My thoughts: Send her a nice holiday or birthday card and wait for a response. If she bites, slowly re-establish communication, until things are comfortable enough for a phone call or email. Don’t disparage her mother during those calls and simply let her know that you are glad to hear from her.

If she doesn’t respond, then consider that she may not want to renew the relationship and let it go. But leave the door open if she changes her mind later.

Huh? How can telling her the truth to the greatest possible extent leave out the fact that her mother is totally nutso, and has vetoed any family members contacting her (the niece) over all these years?

As I said upthread…just contact her. You are her uncle, and her grandma is also interested in reestablishing a relationship. Any issues with her mum are none of your business, and hopefully will not be an ‘issue’ between the rest of the extended family.

It is a terrible idea to restart a relationship with a family member by expressing your opinion that her mother is insane. Now, if the niece expresses that opinion first, then feel free to go ahead and respond in kind. But don’t be the first to start casting stones.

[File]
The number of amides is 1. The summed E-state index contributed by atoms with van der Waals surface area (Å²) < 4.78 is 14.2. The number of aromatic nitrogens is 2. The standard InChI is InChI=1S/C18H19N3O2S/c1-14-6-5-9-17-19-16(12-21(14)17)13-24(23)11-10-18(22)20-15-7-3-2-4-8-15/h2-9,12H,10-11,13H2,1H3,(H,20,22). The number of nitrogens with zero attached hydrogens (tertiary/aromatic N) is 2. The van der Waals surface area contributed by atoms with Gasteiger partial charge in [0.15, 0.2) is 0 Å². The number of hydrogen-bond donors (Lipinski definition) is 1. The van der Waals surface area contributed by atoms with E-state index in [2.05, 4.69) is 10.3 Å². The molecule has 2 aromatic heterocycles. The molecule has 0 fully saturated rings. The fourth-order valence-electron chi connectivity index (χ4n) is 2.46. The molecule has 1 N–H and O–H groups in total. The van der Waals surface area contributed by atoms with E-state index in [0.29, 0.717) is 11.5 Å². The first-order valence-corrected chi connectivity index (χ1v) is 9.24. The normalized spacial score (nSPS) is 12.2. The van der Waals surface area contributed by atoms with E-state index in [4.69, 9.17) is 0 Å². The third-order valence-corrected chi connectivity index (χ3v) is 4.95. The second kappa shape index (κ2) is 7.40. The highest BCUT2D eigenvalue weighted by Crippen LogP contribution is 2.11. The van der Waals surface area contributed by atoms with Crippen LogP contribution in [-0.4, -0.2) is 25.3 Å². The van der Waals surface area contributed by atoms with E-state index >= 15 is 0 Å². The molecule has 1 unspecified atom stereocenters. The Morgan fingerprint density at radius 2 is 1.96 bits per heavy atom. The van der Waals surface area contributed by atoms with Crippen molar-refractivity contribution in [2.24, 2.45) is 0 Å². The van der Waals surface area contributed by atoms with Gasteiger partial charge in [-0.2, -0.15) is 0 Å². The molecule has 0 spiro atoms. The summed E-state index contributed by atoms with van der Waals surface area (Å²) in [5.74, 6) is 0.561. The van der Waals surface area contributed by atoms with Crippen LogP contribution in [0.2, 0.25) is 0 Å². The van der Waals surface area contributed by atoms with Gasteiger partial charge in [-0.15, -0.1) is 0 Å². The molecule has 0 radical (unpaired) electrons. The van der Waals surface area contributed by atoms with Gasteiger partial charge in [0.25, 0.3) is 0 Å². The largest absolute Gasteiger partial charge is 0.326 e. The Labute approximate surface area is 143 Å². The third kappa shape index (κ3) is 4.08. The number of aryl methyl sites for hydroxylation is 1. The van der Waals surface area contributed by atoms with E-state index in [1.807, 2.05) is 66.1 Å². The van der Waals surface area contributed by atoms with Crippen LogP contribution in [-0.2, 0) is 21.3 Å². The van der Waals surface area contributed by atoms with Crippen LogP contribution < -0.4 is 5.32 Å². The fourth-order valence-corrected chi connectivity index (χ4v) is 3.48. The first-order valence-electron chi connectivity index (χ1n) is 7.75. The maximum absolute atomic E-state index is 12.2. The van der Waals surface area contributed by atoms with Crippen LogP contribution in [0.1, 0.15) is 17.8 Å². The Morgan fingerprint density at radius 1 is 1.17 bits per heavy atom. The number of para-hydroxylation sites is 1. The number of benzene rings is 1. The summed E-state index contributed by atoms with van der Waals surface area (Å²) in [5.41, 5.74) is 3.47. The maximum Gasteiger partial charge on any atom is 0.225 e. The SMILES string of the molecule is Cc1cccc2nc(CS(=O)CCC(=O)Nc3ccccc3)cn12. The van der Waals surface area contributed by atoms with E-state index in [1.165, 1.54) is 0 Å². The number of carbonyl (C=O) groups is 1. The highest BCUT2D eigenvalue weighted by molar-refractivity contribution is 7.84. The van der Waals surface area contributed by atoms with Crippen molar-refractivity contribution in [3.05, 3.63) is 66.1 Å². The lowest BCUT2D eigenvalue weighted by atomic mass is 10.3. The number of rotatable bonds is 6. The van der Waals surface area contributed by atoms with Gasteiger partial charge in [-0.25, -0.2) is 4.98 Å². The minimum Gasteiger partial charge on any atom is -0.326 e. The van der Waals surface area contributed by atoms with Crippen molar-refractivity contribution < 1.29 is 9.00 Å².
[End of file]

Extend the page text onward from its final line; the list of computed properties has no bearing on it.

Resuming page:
This sounds perfect to me. Good luck!

I never knew my paternal grandfather (long story short- my paternal grandmother was an evil bitch). Every now and then when we were in Philadelphia, we would look up his name in the phone book and contemplate calling. But my father forbid it.

Not dialing that number and saying ‘Hello, I think I’m your grandson.’ is one of the great regrets in my life.

DO IT. Write a letter. Send an e-mail. Just do it.

Out of curiosity, what has changed now? Is it just that the other kids are old enough now that their mother can’t forbid them to talk to all of you?

No, it’s that if I do it it’s a fait accompli. My younger sister and I test the waters, maybe set the stage, and once it’s done she can either accept it or tell us to go to hell. My mother won’t do that, but I’m OK with that possibility.

Best of luck. I hope it turns out well for you and your neice